Ironically, the most exciting part of the NBA All-Star Weekend had nothing to do with the festivities. In a blindsiding move, the Sacramento Kings agreed to trade superstar center DeMarcus Cousins to the New Orleans Pelicans in exchange for guards Buddy Hield, Langston Galloway and Tyreke Evans. In addition, the Kings received a protected 2017 first-round pick and an unprotected 2017 second-round pick.

Cousins has long been the subject of trade rumors, dating back to last year’s trade deadline, often in conjunction with Boston and its stockpile of picks and young players. Known for being emotional on and off the court, Cousins was the subject of much scrutiny and often blamed for the basketball struggles in California’s capital.

Despite repeatedly demonstrating the pride Cousins felt for playing for Sacramento — whether in the form of on-court leadership or in donation of time and money to the local community — the Kings’ front office never assembled the pieces to help support its star player.

Sacramento struck gold by drafting Cousins fifth overall from Kentucky in 2010, but proceeded to draft forward Thomas Robinson, guard Ben McLemore, guard Nik Stauskas and center Willie Cauley-Stein with its first-round picks in the following years. None have developed into the supporting talent Cousins needs.

In fact, the Kings struck gold again by drafting two-time all-star guard Isaiah Thomas with the last pick in the 2011 draft. However, typical to the Kings’ actions, they promptly traded the Washington product to Phoenix for a 2013 second-round pick.

It is safe to say that the Kings’ ownership is nothing short of inept. Owner Vivek Ranadive and General Manager Vlade Divac could not even manage former Coach of the Year George Karl. This allowed tensions between Karl and Cousins to boil over and impede on the team’s chemistry. Between the failed draft picks and the tension between their coach and star player, not much went right for Sacramento’s front office. But of all their shortcomings, nothing was more emblematic of their failure as a front office than the logic behind trading Cousins.

Despite admitting to receiving better trade packages for Cousins, the Kings’ front office proceeded with the trade with New Orleans due to their affinity for Buddy Hield. The Oklahoma product and former Naismith Player of the Year averages 8.6 points and 2.9 rebounds per game in his rookie campaign. A rare four-year senior at Oklahoma, Hield is 24 years old, only three years younger than Cousins. With a middling first-round pick to boot, the Kings did not receive an adequate return for their star and have not put themselves in a position to succeed in the future.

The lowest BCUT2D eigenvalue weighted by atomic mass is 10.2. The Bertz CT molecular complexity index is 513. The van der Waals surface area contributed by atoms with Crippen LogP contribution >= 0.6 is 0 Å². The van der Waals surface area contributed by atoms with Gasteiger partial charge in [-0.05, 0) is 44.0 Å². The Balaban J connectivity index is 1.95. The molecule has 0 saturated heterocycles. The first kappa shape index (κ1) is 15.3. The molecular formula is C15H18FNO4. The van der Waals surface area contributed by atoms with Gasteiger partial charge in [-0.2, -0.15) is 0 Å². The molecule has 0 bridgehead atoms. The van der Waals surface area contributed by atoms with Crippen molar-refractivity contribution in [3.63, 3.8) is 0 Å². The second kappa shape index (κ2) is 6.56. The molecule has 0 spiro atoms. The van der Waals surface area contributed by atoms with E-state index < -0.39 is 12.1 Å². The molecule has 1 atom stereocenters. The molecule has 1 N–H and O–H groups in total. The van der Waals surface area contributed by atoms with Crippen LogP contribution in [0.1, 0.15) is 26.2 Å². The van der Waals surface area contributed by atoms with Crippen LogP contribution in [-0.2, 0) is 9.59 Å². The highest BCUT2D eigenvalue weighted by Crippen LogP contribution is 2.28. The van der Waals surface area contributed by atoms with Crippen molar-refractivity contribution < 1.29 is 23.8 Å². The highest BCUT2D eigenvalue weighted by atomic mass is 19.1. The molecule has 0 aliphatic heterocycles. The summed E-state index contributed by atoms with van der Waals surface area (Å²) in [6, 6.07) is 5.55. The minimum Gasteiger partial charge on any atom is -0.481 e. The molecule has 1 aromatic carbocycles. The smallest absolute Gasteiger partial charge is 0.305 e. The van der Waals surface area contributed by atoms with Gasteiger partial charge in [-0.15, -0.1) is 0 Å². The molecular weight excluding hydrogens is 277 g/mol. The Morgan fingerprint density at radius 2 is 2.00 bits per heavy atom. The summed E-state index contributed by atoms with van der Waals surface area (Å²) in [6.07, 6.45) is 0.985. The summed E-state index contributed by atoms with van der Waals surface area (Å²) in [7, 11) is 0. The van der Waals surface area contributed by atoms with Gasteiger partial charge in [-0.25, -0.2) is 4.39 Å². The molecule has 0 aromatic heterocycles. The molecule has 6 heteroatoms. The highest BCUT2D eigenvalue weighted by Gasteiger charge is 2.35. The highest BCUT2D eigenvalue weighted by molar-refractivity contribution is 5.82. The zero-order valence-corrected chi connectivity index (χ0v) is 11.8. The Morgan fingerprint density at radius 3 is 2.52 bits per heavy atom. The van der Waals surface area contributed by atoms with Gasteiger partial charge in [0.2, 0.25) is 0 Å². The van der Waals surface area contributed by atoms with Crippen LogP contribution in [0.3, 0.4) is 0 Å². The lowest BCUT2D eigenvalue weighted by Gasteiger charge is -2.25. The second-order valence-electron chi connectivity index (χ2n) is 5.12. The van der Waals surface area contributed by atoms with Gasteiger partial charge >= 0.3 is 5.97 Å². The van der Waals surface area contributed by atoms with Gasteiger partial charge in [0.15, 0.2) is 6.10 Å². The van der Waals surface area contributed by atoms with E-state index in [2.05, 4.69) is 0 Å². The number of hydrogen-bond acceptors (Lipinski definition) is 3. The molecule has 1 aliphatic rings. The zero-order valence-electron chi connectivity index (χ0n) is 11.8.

Meanwhile, the New Orleans Pelicans are in the process of rejuvenation. The pairing of Cousins with star forward Anthony Davis creates the best frontcourt since the Spurs drafted forward Tim Duncan to join center David Robinson in 1997.

Normally, having two big men as the focal point of the offense comes with spacing issues. However, the reason this tandem can be successful is because both Davis and Cousins have developed their game to include a jump shot. Davis currently shoots 50 percent from the floor and makes a living with his elbow jumper, while Cousins is shooting 35 percent from deep — a staggering number for a man of his stature.

Both players are adept at driving to the rim, posting up defenders and even passing out of the post. Offensively, they will be a matchup nightmare, creating and exploiting various mismatches and scoring in various ways. Defensively, Cousins grabs 10.7 rebounds per game and Davis is averaging a bewildering 2.5 blocks per game. This means that opposing teams are going to have a difficult time making good shots and rebounding their misses.

The Pelicans currently sit at 23-34, good for 2.5 games back of the eighth seed. With 25 games remaining, the Pelicans are in great position to make a push for the playoffs. Their roster is somewhat depleted after the Cousins trade, but guard Jrue Holiday remains at the helm and can help orchestrate the playoff push.

It is very possible that the Pelicans end up with the eighth seed and challenge the Warriors in the first round. The Warriors’ greatest weakness is their lack of interior defense; the Pelicans’ roster is best suited to exploiting that weakness. In the 2015 playoffs, Davis alone averaged 31.5 points, 11 rebounds and 3 blocks per game on 54 percent shooting against the Warriors.

Despite the glamour, a lot of questions surround the trade. Perhaps the most pressing is whether Cousins will re-sign with New Orleans in the future. His contract expires at the end of next season, so the Pelicans have a year and a half to convince him to stay. Davis is under contract until the 2020-21 season, so the potential exists. However, Cousins re-signing is contingent on New Orleans’ number of victories and whether he is finally paired with a front office that is willing to help him succeed.

CoutureEvan Couture is a junior in the McDonough School of Business. At The Buzzer appears every other Friday.

 

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